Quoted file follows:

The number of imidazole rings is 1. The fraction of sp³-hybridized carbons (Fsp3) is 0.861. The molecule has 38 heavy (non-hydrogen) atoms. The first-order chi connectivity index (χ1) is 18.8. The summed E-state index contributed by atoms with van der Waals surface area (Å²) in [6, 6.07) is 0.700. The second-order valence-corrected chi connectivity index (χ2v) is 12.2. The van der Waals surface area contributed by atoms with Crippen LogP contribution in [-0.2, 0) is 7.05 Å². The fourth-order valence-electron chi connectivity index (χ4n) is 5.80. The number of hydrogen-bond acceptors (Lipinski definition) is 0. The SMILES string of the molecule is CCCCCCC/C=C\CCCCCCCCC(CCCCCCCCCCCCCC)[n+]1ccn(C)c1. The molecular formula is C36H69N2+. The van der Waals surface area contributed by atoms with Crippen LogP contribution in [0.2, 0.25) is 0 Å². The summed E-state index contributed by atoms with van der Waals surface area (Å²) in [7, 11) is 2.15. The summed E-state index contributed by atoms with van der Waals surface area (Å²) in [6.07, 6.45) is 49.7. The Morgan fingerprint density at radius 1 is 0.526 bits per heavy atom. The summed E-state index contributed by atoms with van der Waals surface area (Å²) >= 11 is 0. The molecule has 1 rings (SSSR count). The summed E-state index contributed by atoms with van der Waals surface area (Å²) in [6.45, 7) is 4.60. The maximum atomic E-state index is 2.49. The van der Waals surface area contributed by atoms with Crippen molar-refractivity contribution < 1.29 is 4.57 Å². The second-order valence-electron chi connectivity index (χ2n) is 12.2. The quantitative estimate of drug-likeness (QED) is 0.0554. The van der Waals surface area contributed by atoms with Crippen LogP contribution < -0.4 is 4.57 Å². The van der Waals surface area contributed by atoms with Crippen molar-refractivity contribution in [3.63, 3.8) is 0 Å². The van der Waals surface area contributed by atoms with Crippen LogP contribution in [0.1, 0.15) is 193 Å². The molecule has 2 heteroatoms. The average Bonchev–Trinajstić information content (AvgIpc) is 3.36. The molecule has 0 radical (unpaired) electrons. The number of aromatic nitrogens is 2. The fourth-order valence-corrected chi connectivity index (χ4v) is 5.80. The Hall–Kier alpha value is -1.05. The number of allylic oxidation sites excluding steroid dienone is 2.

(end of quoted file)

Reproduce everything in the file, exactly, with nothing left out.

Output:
The number of imidazole rings is 1. The fraction of sp³-hybridized carbons (Fsp3) is 0.861. The molecule has 38 heavy (non-hydrogen) atoms. The first-order chi connectivity index (χ1) is 18.8. The summed E-state index contributed by atoms with van der Waals surface area (Å²) in [6, 6.07) is 0.700. The second-order valence-corrected chi connectivity index (χ2v) is 12.2. The van der Waals surface area contributed by atoms with Crippen LogP contribution in [-0.2, 0) is 7.05 Å². The fourth-order valence-electron chi connectivity index (χ4n) is 5.80. The number of hydrogen-bond acceptors (Lipinski definition) is 0. The SMILES string of the molecule is CCCCCCC/C=C\CCCCCCCCC(CCCCCCCCCCCCCC)[n+]1ccn(C)c1. The molecular formula is C36H69N2+. The van der Waals surface area contributed by atoms with Crippen LogP contribution in [0.2, 0.25) is 0 Å². The summed E-state index contributed by atoms with van der Waals surface area (Å²) in [7, 11) is 2.15. The summed E-state index contributed by atoms with van der Waals surface area (Å²) in [6.07, 6.45) is 49.7. The Morgan fingerprint density at radius 1 is 0.526 bits per heavy atom. The summed E-state index contributed by atoms with van der Waals surface area (Å²) >= 11 is 0. The molecule has 1 rings (SSSR count). The summed E-state index contributed by atoms with van der Waals surface area (Å²) in [6.45, 7) is 4.60. The maximum atomic E-state index is 2.49. The van der Waals surface area contributed by atoms with Crippen molar-refractivity contribution < 1.29 is 4.57 Å². The second-order valence-electron chi connectivity index (χ2n) is 12.2. The quantitative estimate of drug-likeness (QED) is 0.0554. The van der Waals surface area contributed by atoms with Crippen LogP contribution < -0.4 is 4.57 Å². The van der Waals surface area contributed by atoms with Crippen molar-refractivity contribution in [3.63, 3.8) is 0 Å². The van der Waals surface area contributed by atoms with Crippen LogP contribution in [0.1, 0.15) is 193 Å². The molecule has 2 heteroatoms. The average Bonchev–Trinajstić information content (AvgIpc) is 3.36. The molecule has 0 radical (unpaired) electrons. The number of aromatic nitrogens is 2. The fourth-order valence-corrected chi connectivity index (χ4v) is 5.80. The Hall–Kier alpha value is -1.05. The number of allylic oxidation sites excluding steroid dienone is 2.